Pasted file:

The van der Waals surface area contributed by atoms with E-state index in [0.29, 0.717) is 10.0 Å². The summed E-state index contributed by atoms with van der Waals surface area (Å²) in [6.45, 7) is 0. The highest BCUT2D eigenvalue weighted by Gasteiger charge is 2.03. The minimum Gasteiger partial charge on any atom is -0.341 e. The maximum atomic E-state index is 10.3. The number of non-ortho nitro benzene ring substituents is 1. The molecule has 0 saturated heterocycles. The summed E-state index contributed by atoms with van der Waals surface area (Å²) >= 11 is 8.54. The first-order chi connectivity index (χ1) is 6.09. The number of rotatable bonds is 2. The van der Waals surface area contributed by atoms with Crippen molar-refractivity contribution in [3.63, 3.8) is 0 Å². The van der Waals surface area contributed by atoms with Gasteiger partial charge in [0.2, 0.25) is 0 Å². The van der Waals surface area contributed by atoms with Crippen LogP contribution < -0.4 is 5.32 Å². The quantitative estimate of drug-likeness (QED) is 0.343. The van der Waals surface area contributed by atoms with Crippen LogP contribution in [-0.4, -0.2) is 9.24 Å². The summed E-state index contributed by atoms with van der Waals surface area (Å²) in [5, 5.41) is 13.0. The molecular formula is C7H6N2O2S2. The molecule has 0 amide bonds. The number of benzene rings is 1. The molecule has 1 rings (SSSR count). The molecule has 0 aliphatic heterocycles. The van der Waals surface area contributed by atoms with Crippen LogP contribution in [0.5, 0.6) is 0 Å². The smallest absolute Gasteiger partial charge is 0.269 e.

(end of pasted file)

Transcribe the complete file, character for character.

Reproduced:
The van der Waals surface area contributed by atoms with E-state index in [0.29, 0.717) is 10.0 Å². The summed E-state index contributed by atoms with van der Waals surface area (Å²) in [6.45, 7) is 0. The highest BCUT2D eigenvalue weighted by Gasteiger charge is 2.03. The minimum Gasteiger partial charge on any atom is -0.341 e. The maximum atomic E-state index is 10.3. The number of non-ortho nitro benzene ring substituents is 1. The molecule has 0 saturated heterocycles. The summed E-state index contributed by atoms with van der Waals surface area (Å²) >= 11 is 8.54. The first-order chi connectivity index (χ1) is 6.09. The number of rotatable bonds is 2. The van der Waals surface area contributed by atoms with Crippen molar-refractivity contribution in [3.63, 3.8) is 0 Å². The van der Waals surface area contributed by atoms with Gasteiger partial charge in [0.2, 0.25) is 0 Å². The van der Waals surface area contributed by atoms with Crippen LogP contribution < -0.4 is 5.32 Å². The quantitative estimate of drug-likeness (QED) is 0.343. The van der Waals surface area contributed by atoms with Crippen LogP contribution in [-0.4, -0.2) is 9.24 Å². The summed E-state index contributed by atoms with van der Waals surface area (Å²) in [5, 5.41) is 13.0. The molecular formula is C7H6N2O2S2. The molecule has 0 amide bonds. The number of benzene rings is 1. The molecule has 1 rings (SSSR count). The molecule has 0 aliphatic heterocycles. The van der Waals surface area contributed by atoms with Crippen LogP contribution in [0.5, 0.6) is 0 Å². The smallest absolute Gasteiger partial charge is 0.269 e.